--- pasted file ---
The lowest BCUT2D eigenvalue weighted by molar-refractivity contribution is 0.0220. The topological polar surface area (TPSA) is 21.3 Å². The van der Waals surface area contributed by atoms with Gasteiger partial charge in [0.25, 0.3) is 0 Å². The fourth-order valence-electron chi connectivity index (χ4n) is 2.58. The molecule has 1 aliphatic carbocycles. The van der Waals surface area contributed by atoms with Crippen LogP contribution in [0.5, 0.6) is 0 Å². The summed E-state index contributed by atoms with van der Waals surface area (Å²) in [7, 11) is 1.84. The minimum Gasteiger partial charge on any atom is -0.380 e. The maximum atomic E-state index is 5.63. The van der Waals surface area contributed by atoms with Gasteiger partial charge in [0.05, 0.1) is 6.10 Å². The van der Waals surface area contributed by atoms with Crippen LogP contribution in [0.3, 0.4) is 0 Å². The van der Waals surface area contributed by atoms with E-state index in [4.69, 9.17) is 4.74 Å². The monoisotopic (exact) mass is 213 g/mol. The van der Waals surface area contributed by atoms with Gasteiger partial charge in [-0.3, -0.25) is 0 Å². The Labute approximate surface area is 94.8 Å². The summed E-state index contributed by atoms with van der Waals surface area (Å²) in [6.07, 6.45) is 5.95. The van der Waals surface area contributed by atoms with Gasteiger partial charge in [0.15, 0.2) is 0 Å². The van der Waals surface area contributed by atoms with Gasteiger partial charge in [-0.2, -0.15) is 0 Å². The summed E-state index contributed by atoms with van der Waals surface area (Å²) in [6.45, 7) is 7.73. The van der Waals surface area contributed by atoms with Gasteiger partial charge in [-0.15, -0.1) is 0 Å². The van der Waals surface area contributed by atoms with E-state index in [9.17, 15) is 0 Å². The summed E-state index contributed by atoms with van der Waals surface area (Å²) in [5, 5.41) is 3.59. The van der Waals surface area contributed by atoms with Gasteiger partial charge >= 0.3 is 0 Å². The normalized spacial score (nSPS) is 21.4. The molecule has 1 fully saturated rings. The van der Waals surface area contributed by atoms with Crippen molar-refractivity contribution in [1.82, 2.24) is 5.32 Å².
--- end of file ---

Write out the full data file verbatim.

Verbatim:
The lowest BCUT2D eigenvalue weighted by molar-refractivity contribution is 0.0220. The topological polar surface area (TPSA) is 21.3 Å². The van der Waals surface area contributed by atoms with Gasteiger partial charge in [0.25, 0.3) is 0 Å². The fourth-order valence-electron chi connectivity index (χ4n) is 2.58. The molecule has 1 aliphatic carbocycles. The van der Waals surface area contributed by atoms with Crippen LogP contribution in [0.5, 0.6) is 0 Å². The summed E-state index contributed by atoms with van der Waals surface area (Å²) in [7, 11) is 1.84. The minimum Gasteiger partial charge on any atom is -0.380 e. The maximum atomic E-state index is 5.63. The van der Waals surface area contributed by atoms with Gasteiger partial charge in [0.05, 0.1) is 6.10 Å². The van der Waals surface area contributed by atoms with Crippen LogP contribution in [0.3, 0.4) is 0 Å². The van der Waals surface area contributed by atoms with E-state index in [4.69, 9.17) is 4.74 Å². The monoisotopic (exact) mass is 213 g/mol. The van der Waals surface area contributed by atoms with Gasteiger partial charge in [-0.3, -0.25) is 0 Å². The Labute approximate surface area is 94.8 Å². The summed E-state index contributed by atoms with van der Waals surface area (Å²) in [6.07, 6.45) is 5.95. The van der Waals surface area contributed by atoms with Gasteiger partial charge in [0.15, 0.2) is 0 Å². The van der Waals surface area contributed by atoms with Gasteiger partial charge in [-0.2, -0.15) is 0 Å². The summed E-state index contributed by atoms with van der Waals surface area (Å²) in [6.45, 7) is 7.73. The van der Waals surface area contributed by atoms with Gasteiger partial charge in [-0.15, -0.1) is 0 Å². The van der Waals surface area contributed by atoms with E-state index in [9.17, 15) is 0 Å². The summed E-state index contributed by atoms with van der Waals surface area (Å²) in [5, 5.41) is 3.59. The van der Waals surface area contributed by atoms with Gasteiger partial charge >= 0.3 is 0 Å². The normalized spacial score (nSPS) is 21.4. The molecule has 1 fully saturated rings. The van der Waals surface area contributed by atoms with Crippen molar-refractivity contribution in [1.82, 2.24) is 5.32 Å².